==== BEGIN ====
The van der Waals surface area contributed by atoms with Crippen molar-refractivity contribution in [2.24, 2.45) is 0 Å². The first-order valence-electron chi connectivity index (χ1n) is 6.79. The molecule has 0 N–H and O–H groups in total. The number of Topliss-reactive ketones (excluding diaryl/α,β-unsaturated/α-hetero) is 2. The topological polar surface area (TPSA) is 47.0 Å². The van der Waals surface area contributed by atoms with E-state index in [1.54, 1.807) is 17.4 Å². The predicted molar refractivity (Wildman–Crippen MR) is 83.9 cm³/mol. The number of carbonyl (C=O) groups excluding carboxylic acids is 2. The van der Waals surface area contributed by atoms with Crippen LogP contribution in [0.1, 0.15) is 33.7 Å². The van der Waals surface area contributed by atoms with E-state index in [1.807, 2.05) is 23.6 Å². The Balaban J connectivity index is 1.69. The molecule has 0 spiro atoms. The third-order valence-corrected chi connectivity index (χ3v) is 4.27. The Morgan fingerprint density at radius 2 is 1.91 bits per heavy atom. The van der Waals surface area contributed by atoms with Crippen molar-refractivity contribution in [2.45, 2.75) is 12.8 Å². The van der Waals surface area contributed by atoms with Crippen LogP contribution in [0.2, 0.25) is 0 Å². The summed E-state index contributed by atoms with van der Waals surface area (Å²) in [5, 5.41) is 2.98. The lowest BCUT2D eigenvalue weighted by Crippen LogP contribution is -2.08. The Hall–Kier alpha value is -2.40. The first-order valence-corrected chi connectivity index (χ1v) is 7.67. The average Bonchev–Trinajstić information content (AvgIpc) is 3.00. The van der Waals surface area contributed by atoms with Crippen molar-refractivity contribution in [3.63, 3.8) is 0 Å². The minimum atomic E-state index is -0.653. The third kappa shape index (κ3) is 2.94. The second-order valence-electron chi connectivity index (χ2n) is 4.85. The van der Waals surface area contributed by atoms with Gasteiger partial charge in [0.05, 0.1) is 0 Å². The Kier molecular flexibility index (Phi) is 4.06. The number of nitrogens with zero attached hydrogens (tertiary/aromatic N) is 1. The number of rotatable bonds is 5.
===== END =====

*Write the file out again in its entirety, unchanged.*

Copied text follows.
The van der Waals surface area contributed by atoms with Crippen molar-refractivity contribution in [2.24, 2.45) is 0 Å². The first-order valence-electron chi connectivity index (χ1n) is 6.79. The molecule has 0 N–H and O–H groups in total. The number of Topliss-reactive ketones (excluding diaryl/α,β-unsaturated/α-hetero) is 2. The topological polar surface area (TPSA) is 47.0 Å². The van der Waals surface area contributed by atoms with E-state index in [1.54, 1.807) is 17.4 Å². The predicted molar refractivity (Wildman–Crippen MR) is 83.9 cm³/mol. The number of carbonyl (C=O) groups excluding carboxylic acids is 2. The van der Waals surface area contributed by atoms with Crippen LogP contribution in [0.1, 0.15) is 33.7 Å². The van der Waals surface area contributed by atoms with E-state index in [1.807, 2.05) is 23.6 Å². The Balaban J connectivity index is 1.69. The molecule has 0 spiro atoms. The third-order valence-corrected chi connectivity index (χ3v) is 4.27. The Morgan fingerprint density at radius 2 is 1.91 bits per heavy atom. The van der Waals surface area contributed by atoms with Crippen molar-refractivity contribution in [2.45, 2.75) is 12.8 Å². The van der Waals surface area contributed by atoms with Crippen LogP contribution in [0.2, 0.25) is 0 Å². The summed E-state index contributed by atoms with van der Waals surface area (Å²) in [5, 5.41) is 2.98. The lowest BCUT2D eigenvalue weighted by Crippen LogP contribution is -2.08. The Hall–Kier alpha value is -2.40. The first-order valence-corrected chi connectivity index (χ1v) is 7.67. The average Bonchev–Trinajstić information content (AvgIpc) is 3.00. The van der Waals surface area contributed by atoms with Crippen molar-refractivity contribution in [3.63, 3.8) is 0 Å². The minimum atomic E-state index is -0.653. The third kappa shape index (κ3) is 2.94. The second-order valence-electron chi connectivity index (χ2n) is 4.85. The van der Waals surface area contributed by atoms with Gasteiger partial charge in [0.05, 0.1) is 0 Å². The Kier molecular flexibility index (Phi) is 4.06. The number of nitrogens with zero attached hydrogens (tertiary/aromatic N) is 1. The number of rotatable bonds is 5.